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For foreign correspondents, one phobia that won't fly

One reporter can't help that knot of fear as she boards rickety planes in far-flung locations. She's glad to shake it off once she gets to her destination. But then there's the return flight.

October 24, 2009|Robyn Dixon

ANTANANARIVO, MADAGASCAR — Clackety-clack. Clackety-clack. I pause as I mount the steps of the 737, frowning at the spinning engine.

"Does your engine always make that noise?" I ask the flight attendant while boarding the airplane from Antananarivo to the south of Madagascar. "Seat 5B," he says. "On your right."

A moment's hesitation. I sit. (Mental image: flames shooting from the left-hand engine.)

The problem with having one of the world's most interesting jobs and flying to the world's most fascinating places is getting there.

Whenever I land, it's fine. I plunge in, full of curiosity, and forget all about flying.

Accelerating down the runway on our flight from Antananarivo, the capital of Madagascar, the thundering momentum should be exhilarating. But for me it defines phobia: fear of flying.

For The Record
Los Angeles Times Monday, October 26, 2009 Home Edition Main News Part A Page 4 National Desk 1 inches; 30 words Type of Material: Correction
Fear of flying: An article in Saturday's Section A about a foreign correspondent's experiences flying referred to a helicopter lurching sideways at 15,000 feet. The copter was at 1,500 feet.

Odd sounds send that fear soaring, like the midair thunking sound on a flight out of Liberia in 2005. Thunnnnk. Thunnnnk. Thunnnnk.

I asked the flight attendant what was thunking.

"It's nothing. Just the air-conditioning compressor."


Then I thought of a recent international air catastrophe -- when the pilots on a 737 to Athens lost consciousness, reportedly because of a fault in the air supply system or decompression; 121 people were killed.

Choppers are even worse. Perhaps it was the helicopter flight I once took in Chechnya with the Russian military. We rose to about 300 feet and then descended abruptly to the ground.

"It's normal, normal, totally normal," I told myself.

Again we rose. I sat as far as I could from the massive interior fuel tank.

About 15,000 feet up, the chopper lurched sickeningly sideways. There was a moment of sagging equilibrium as it hovered before plunging with an alien metallic roar. (Mental image: fuel tank exploding in a ball of fire.)

At the last moment, the pilot dragged the machine from its descent and began skimming just a few yards above the ground, rising to avoid trees and electrical wires, dipping into valleys. Finally I understood. This was terrain flying, Russian-style.

And in Tajikistan, the world's biggest chopper, the Russian Mi-26, nicknamed the Korova ("Cow"), took me up into the maze-like valleys of the Pamir Mountains, black peaks striped with snow like a herd of zebras. Clouds descended rapidly. It got so bad the pilot considered giving up and heading back to the Tajik capital of Dushanbe.

"Oh, come on," his co-pilot said. "Be a man."

As a child, I loved flying. But my first posting raised alarm bells: In January 1994, three months after I became a correspondent in Moscow, a flight from Irkutsk to Moscow crashed, reportedly because the pilot ignored a cockpit warning that the engine starter turbine wasn't working. The engine burst into flames. All 124 people on board died.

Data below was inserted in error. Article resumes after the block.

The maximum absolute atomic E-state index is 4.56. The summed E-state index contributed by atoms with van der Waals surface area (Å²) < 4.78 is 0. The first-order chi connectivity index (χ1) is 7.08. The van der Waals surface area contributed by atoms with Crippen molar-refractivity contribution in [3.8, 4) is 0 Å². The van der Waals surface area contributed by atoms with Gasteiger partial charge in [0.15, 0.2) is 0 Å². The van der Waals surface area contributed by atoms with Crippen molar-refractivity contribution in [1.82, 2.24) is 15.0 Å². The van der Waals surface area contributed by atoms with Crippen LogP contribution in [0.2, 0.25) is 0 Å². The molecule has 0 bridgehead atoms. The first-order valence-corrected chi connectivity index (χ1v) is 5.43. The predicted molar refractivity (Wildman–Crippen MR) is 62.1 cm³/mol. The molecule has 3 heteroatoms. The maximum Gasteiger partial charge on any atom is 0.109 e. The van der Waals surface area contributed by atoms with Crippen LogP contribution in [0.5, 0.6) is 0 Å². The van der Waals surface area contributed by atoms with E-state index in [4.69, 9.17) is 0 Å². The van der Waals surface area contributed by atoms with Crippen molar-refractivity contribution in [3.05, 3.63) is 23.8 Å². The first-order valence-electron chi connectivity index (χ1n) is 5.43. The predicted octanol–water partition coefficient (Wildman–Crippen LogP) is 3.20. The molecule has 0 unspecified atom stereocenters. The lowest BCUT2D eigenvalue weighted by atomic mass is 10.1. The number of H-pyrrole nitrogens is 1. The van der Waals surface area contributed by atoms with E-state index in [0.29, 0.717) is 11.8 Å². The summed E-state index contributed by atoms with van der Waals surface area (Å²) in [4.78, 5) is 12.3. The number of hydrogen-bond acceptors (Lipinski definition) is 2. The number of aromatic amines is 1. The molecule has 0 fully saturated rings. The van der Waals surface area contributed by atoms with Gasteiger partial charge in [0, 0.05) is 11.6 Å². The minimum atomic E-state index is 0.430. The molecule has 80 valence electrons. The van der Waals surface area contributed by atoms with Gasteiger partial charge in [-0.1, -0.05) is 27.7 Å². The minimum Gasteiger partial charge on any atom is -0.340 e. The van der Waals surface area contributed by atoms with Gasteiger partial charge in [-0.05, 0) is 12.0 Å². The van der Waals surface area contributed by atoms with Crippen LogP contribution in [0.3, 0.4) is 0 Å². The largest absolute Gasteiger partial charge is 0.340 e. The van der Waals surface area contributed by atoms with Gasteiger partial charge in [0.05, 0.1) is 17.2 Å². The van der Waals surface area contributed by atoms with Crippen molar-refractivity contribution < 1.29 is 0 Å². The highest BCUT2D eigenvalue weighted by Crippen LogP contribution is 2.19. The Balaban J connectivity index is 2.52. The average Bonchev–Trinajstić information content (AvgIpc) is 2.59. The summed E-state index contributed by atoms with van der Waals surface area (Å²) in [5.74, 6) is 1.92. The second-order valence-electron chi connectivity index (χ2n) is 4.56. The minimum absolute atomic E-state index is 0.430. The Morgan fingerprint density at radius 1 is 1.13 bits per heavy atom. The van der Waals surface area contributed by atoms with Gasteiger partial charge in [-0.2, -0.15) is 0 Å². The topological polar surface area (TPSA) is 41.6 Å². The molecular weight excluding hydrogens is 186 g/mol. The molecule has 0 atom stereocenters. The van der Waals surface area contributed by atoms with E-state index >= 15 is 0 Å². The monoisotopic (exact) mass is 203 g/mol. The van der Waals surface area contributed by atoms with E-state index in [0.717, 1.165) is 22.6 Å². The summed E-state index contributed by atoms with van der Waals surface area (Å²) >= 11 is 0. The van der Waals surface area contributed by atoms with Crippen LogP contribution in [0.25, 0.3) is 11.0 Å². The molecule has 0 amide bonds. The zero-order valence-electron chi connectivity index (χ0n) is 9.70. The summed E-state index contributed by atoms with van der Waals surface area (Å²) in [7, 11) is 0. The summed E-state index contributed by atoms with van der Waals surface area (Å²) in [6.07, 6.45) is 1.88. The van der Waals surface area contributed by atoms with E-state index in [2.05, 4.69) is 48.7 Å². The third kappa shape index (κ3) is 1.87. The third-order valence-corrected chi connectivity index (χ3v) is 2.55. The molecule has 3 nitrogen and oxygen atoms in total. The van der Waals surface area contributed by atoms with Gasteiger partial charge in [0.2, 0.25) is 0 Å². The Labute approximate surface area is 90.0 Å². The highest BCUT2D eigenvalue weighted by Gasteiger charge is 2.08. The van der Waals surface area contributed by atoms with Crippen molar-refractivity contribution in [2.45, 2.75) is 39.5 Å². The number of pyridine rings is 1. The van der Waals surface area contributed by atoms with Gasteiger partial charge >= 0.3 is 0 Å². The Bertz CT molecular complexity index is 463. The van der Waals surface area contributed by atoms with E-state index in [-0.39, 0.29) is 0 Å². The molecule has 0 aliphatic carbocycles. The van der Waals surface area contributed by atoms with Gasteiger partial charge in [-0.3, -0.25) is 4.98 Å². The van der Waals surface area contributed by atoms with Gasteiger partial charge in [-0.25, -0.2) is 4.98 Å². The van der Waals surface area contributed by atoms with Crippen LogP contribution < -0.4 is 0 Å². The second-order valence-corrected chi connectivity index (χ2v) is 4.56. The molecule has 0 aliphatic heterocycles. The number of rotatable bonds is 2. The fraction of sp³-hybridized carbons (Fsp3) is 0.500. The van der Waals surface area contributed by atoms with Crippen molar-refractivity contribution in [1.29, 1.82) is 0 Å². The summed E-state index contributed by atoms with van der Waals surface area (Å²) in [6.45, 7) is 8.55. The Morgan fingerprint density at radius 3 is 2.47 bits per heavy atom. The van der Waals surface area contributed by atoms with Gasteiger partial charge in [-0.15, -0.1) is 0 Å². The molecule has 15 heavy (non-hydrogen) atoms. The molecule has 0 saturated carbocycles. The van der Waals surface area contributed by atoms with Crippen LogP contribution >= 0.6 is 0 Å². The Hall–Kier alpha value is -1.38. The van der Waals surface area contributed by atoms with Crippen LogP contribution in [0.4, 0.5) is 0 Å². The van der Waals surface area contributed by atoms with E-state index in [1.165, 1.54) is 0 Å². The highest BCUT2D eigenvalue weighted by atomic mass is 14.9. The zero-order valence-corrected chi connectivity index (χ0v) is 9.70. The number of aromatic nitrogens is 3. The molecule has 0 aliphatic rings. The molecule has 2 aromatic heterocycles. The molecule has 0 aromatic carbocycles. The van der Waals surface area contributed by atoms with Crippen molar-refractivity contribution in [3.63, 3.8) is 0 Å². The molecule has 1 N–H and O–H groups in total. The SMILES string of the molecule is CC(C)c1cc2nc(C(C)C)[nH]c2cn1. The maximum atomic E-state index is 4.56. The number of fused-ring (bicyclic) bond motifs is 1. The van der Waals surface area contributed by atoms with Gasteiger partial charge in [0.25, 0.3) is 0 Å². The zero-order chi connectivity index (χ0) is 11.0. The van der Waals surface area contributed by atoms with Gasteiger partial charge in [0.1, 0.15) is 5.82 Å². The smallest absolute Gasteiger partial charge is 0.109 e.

Soon after, an Aeroflot flight from Moscow to Hong Kong crashed because the pilot let his 15-year-old son fly the plane. The flight data recorders revealed that the boy unknowingly disabled an autopilot function, sending the plane into a 33,000-foot, 4-minute death dive.

Every Moscow journalist had a terrifying story: flight attendants ferrying bottles of cognac into the cockpit; dual engine failures; emergency landings in the middle of fields when the fuel ran out; flights so cold that the beer passengers were drinking froze in their hands.

Two days before Christmas in 1994, I was flying to Vladikavkaz in southwestern Russia. As usual, a chaotic pack populated Moscow's Vnukovo Airport, a grim place with a neglected air.

The plane, due to leave midmorning, was delayed for an hour. Then another.

At 5.30 p.m., a plane was suddenly found and we were rushed onboard by an attendant with big hair and bright butterfly wings of blue eye shadow, shrieking at people to take their seats. She unnerved me.

"This is normal, completely normal," I told myself.

It was a Tu-134, the kind of plane that had an emergency rope, not a slide. I was in the row behind the emergency rope, sitting beside a friend and human rights advocate, Andrei Mironov, who'd survived three emergency landings and a helicopter that had hopped like a kangaroo on takeoff.

As we took off with an unearthly screech of what sounded liked tearing metal, my eyes kept straying to the huge bag a passenger had dumped in front of the emergency exit.

The pilot yelled through the scratchy intercom: "Put your seat belts on!"

As the plane struggled to gain height, I looked at Mironov and suggested we ask the guy in front of us to move his bag away from the emergency exit.

"Later" was all he said, meaning there wasn't any point. Years later, he told me that he had been sure we were all going to die.

Minutes crawled by. The plane didn't stabilize and seemed to be slowing. Outside, Moscow's skyscrapers loomed like treacherous coral reefs.

I glanced at a seasoned war correspondent across the aisle, who'd survived severe shelling when covering the former Yugoslavia. She was crying.

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